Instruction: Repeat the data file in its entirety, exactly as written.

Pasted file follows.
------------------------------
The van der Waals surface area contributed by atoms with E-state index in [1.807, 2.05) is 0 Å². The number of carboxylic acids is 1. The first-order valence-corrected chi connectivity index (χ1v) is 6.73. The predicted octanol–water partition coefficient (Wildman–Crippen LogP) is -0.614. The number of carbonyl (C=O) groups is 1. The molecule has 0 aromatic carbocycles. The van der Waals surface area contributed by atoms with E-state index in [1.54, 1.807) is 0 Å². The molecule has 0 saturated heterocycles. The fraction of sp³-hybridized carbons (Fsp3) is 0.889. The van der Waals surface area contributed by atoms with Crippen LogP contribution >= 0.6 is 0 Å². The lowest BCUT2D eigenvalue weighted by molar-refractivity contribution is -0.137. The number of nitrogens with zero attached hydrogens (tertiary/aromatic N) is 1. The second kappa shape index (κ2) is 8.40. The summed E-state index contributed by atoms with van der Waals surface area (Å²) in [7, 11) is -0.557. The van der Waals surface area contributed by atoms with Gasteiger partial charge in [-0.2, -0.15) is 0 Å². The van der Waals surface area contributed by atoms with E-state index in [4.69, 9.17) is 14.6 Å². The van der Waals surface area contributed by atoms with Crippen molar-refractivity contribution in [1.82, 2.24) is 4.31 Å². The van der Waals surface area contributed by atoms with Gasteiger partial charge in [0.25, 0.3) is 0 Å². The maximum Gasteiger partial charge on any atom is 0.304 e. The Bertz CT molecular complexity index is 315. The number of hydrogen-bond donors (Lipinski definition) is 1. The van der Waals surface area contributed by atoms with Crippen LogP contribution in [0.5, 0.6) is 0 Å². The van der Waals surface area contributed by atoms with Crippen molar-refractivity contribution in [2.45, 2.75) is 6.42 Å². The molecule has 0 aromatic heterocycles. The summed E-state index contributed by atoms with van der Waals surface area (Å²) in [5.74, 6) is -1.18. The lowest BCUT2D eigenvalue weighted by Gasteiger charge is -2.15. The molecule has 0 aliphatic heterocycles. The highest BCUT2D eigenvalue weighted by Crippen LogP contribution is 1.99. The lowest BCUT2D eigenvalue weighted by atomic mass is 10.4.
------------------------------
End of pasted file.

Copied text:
The van der Waals surface area contributed by atoms with E-state index in [1.807, 2.05) is 0 Å². The number of carboxylic acids is 1. The first-order valence-corrected chi connectivity index (χ1v) is 6.73. The predicted octanol–water partition coefficient (Wildman–Crippen LogP) is -0.614. The number of carbonyl (C=O) groups is 1. The molecule has 0 aromatic carbocycles. The van der Waals surface area contributed by atoms with E-state index in [1.54, 1.807) is 0 Å². The molecule has 0 saturated heterocycles. The fraction of sp³-hybridized carbons (Fsp3) is 0.889. The van der Waals surface area contributed by atoms with Crippen LogP contribution >= 0.6 is 0 Å². The lowest BCUT2D eigenvalue weighted by molar-refractivity contribution is -0.137. The number of nitrogens with zero attached hydrogens (tertiary/aromatic N) is 1. The second kappa shape index (κ2) is 8.40. The summed E-state index contributed by atoms with van der Waals surface area (Å²) in [7, 11) is -0.557. The van der Waals surface area contributed by atoms with Gasteiger partial charge in [-0.2, -0.15) is 0 Å². The van der Waals surface area contributed by atoms with E-state index in [4.69, 9.17) is 14.6 Å². The van der Waals surface area contributed by atoms with Crippen molar-refractivity contribution in [1.82, 2.24) is 4.31 Å². The van der Waals surface area contributed by atoms with Gasteiger partial charge in [0.25, 0.3) is 0 Å². The maximum Gasteiger partial charge on any atom is 0.304 e. The Bertz CT molecular complexity index is 315. The number of hydrogen-bond donors (Lipinski definition) is 1. The van der Waals surface area contributed by atoms with Crippen LogP contribution in [0.5, 0.6) is 0 Å². The van der Waals surface area contributed by atoms with Crippen molar-refractivity contribution in [2.45, 2.75) is 6.42 Å². The molecule has 0 aromatic heterocycles. The summed E-state index contributed by atoms with van der Waals surface area (Å²) in [5.74, 6) is -1.18. The lowest BCUT2D eigenvalue weighted by Gasteiger charge is -2.15. The molecule has 0 aliphatic heterocycles. The highest BCUT2D eigenvalue weighted by Crippen LogP contribution is 1.99. The lowest BCUT2D eigenvalue weighted by atomic mass is 10.4.